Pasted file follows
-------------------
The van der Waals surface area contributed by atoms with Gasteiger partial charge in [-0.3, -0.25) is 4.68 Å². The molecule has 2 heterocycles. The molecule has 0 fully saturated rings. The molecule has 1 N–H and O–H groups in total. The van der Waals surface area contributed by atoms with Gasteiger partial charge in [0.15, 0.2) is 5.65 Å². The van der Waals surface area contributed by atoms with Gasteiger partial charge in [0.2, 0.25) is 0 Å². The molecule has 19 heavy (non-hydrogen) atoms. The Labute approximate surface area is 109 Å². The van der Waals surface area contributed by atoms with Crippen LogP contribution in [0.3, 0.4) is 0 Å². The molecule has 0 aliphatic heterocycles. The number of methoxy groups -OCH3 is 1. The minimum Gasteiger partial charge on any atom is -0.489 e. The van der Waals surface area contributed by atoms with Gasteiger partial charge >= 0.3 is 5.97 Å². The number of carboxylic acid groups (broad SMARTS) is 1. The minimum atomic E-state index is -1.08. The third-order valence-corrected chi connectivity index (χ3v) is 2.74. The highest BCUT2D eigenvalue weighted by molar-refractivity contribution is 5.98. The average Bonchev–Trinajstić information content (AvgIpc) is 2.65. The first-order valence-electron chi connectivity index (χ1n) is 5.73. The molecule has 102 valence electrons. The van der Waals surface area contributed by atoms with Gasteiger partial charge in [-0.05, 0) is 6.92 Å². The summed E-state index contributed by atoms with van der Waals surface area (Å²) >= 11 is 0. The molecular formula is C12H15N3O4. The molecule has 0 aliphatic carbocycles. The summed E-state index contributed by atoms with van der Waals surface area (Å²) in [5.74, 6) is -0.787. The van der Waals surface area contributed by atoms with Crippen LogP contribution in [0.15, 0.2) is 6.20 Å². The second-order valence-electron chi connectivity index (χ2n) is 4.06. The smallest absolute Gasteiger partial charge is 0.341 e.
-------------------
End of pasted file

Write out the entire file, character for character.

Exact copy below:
The van der Waals surface area contributed by atoms with Gasteiger partial charge in [-0.3, -0.25) is 4.68 Å². The molecule has 2 heterocycles. The molecule has 0 fully saturated rings. The molecule has 1 N–H and O–H groups in total. The van der Waals surface area contributed by atoms with Gasteiger partial charge in [0.15, 0.2) is 5.65 Å². The van der Waals surface area contributed by atoms with Gasteiger partial charge in [0.2, 0.25) is 0 Å². The molecule has 19 heavy (non-hydrogen) atoms. The Labute approximate surface area is 109 Å². The van der Waals surface area contributed by atoms with Crippen LogP contribution in [0.3, 0.4) is 0 Å². The molecule has 0 aliphatic heterocycles. The number of methoxy groups -OCH3 is 1. The minimum Gasteiger partial charge on any atom is -0.489 e. The van der Waals surface area contributed by atoms with Gasteiger partial charge >= 0.3 is 5.97 Å². The number of carboxylic acid groups (broad SMARTS) is 1. The minimum atomic E-state index is -1.08. The third-order valence-corrected chi connectivity index (χ3v) is 2.74. The highest BCUT2D eigenvalue weighted by molar-refractivity contribution is 5.98. The average Bonchev–Trinajstić information content (AvgIpc) is 2.65. The first-order valence-electron chi connectivity index (χ1n) is 5.73. The molecule has 102 valence electrons. The van der Waals surface area contributed by atoms with Gasteiger partial charge in [-0.05, 0) is 6.92 Å². The summed E-state index contributed by atoms with van der Waals surface area (Å²) >= 11 is 0. The molecular formula is C12H15N3O4. The molecule has 0 aliphatic carbocycles. The summed E-state index contributed by atoms with van der Waals surface area (Å²) in [5.74, 6) is -0.787. The van der Waals surface area contributed by atoms with Crippen LogP contribution in [0.15, 0.2) is 6.20 Å². The second-order valence-electron chi connectivity index (χ2n) is 4.06. The smallest absolute Gasteiger partial charge is 0.341 e.